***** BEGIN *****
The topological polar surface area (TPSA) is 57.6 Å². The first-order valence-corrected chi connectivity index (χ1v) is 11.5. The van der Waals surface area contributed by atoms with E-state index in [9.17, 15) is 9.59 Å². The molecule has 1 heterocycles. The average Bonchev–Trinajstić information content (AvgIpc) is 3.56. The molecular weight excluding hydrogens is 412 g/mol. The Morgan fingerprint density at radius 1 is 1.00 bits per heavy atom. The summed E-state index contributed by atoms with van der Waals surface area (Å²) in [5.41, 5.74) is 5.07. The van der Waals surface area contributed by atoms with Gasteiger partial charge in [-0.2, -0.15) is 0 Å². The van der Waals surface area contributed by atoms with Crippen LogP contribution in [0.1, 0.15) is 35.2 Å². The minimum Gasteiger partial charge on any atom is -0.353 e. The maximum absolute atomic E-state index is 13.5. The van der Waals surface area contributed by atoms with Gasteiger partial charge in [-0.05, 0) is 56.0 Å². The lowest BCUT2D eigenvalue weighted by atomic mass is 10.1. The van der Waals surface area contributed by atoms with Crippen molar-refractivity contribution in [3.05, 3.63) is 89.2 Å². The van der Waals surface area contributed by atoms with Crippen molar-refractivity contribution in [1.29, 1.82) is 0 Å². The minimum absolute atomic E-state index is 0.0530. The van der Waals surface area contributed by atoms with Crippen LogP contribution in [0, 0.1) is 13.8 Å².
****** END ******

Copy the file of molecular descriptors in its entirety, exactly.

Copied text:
The topological polar surface area (TPSA) is 57.6 Å². The first-order valence-corrected chi connectivity index (χ1v) is 11.5. The van der Waals surface area contributed by atoms with E-state index in [9.17, 15) is 9.59 Å². The molecule has 1 heterocycles. The average Bonchev–Trinajstić information content (AvgIpc) is 3.56. The molecular weight excluding hydrogens is 412 g/mol. The Morgan fingerprint density at radius 1 is 1.00 bits per heavy atom. The summed E-state index contributed by atoms with van der Waals surface area (Å²) in [5.41, 5.74) is 5.07. The van der Waals surface area contributed by atoms with Gasteiger partial charge in [-0.2, -0.15) is 0 Å². The van der Waals surface area contributed by atoms with Crippen LogP contribution in [0.1, 0.15) is 35.2 Å². The minimum Gasteiger partial charge on any atom is -0.353 e. The maximum absolute atomic E-state index is 13.5. The van der Waals surface area contributed by atoms with Gasteiger partial charge in [-0.05, 0) is 56.0 Å². The lowest BCUT2D eigenvalue weighted by atomic mass is 10.1. The van der Waals surface area contributed by atoms with Crippen molar-refractivity contribution in [3.05, 3.63) is 89.2 Å². The van der Waals surface area contributed by atoms with Crippen molar-refractivity contribution in [1.29, 1.82) is 0 Å². The minimum absolute atomic E-state index is 0.0530. The van der Waals surface area contributed by atoms with Crippen LogP contribution in [0, 0.1) is 13.8 Å².